Kenya’s Devolution needs both Reliable Politics and Good Entrepreneurship


Kenyas Devolution needs both Reliable Politics and Good Entrepreneurship

Somalilandsun- Dr. Omanga of Moi University wrote in the recent Saturday Standard that politics in Kenya is not enticing and inspiring becauseacademicianhaveshunned competingfor electiveoffices.His argument was that politics in Kenya can be very good if scholars can choose to compete full gallop with politicians over elective positions. Thiswas somewhat philosophical to the point of straggling from the focus on the key drivers that can propel Kenya’s system of devolved governance to the next level. Kenya’s politics is based on the constitutional philosophy of devolution and hence going by technical evidence from historical repertoire; devolution can only succeed if eked on good politics and aggressive entrepreneurship. Hence scholars are more productive in research and intellectual entrepreneurship other than jostling for a position of senator or member of parliament. It is true there can be poverty of intellect among the members of the political society but this cannot justify politics poaching manpower from education industry.  Politicians have to work hard to improve the quality of their intellect so that there is time for academiciansto do business in line with their professions, do research, invent and registerpatents with their local Counties, it will be more productive and useful to the entireKenyan society.

Reading Josef Allois Schumpeter, a European Development Economist, shows that development and distribution of economic welfare around the world is a testimony of distribution of entrepreneurial talents, efforts and passions not only politics and political frumperies. This is also what Peter Drucker in his collections of essays under the title Frontiers to Economic Development confirms by saying that professionals that go beyond traditional mentality of occupying ivory towers to venture into new business based on self-employmentare a secret behind success of Western capitalism.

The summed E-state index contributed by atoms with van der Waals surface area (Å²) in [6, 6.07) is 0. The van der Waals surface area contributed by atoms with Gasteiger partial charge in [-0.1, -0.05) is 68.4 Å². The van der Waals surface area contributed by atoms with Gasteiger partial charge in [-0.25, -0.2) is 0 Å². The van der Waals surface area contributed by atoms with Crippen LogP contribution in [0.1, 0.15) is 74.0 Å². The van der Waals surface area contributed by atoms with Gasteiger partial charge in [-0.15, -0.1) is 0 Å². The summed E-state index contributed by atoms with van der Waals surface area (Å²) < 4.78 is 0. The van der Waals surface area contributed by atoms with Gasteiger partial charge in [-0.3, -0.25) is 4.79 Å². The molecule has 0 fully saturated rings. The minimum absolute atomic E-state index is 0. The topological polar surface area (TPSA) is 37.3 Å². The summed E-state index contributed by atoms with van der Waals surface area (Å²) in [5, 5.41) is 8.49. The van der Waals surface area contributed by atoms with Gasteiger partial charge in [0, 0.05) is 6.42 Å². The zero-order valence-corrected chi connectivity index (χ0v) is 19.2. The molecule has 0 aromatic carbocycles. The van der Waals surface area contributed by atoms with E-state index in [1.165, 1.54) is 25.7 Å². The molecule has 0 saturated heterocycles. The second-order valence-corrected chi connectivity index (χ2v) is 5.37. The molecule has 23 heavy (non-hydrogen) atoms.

Benchmarking on American Federalism can give Kenya lessons about devolution and importance of entrepreneurship in success of devolution; federal states in America like New York that have many business adventurists like Steve Jobs, Mark Zuckerberg and so on are more developed than those states like Maine that don’t have locals spirited with passion for entrepreneurial adventure. Similarly, Kenya’s forty-seven Counties don’t need only governors, women reps, senators and members of assemblies; they strongly need enlightened, gifted and passionate entrepreneurs.Present evidence in Kenya confirms this premise. Looking at Counties like Kiambu, Nairobi, Eldoret and Mombasa you easily spot some evidence of development. This is not due to good political leadership but due to equanimity in business venture. Theconstruction of the Two Rivers Mall in Kiambu county is not an out-come of good politics but a testimony of spirited entrepreneurial focus. The case of the Two Rivers Mall is like the story of Lee Iacocca in the Chrysler, where Iacocca ensured entrepreneurial success in motoring industry by taking advantage of reliable political system.

American school of thought argues that entrepreneurs are born but not entirely made. This istrue, however Aristotelian thought avers that excellence in anything is an outcome of cultural habit. This pins us to the reality that Kenyans must straggle from the thinking that there is quick money in politics. This is not a health thought for our devolved economy. But instead, our system of education and institutional leadership must reward habits of self-employment. This is the only basis of supporting devolution from the bottom. What I mean is that a County with very many small business organizations will have higher revenues, due to combination of devolved fund and the tax incomes collected through issuance of business permits and licenses, it will comfortably forge forward better than that County that substantially relies on the devolved fund for basic survival.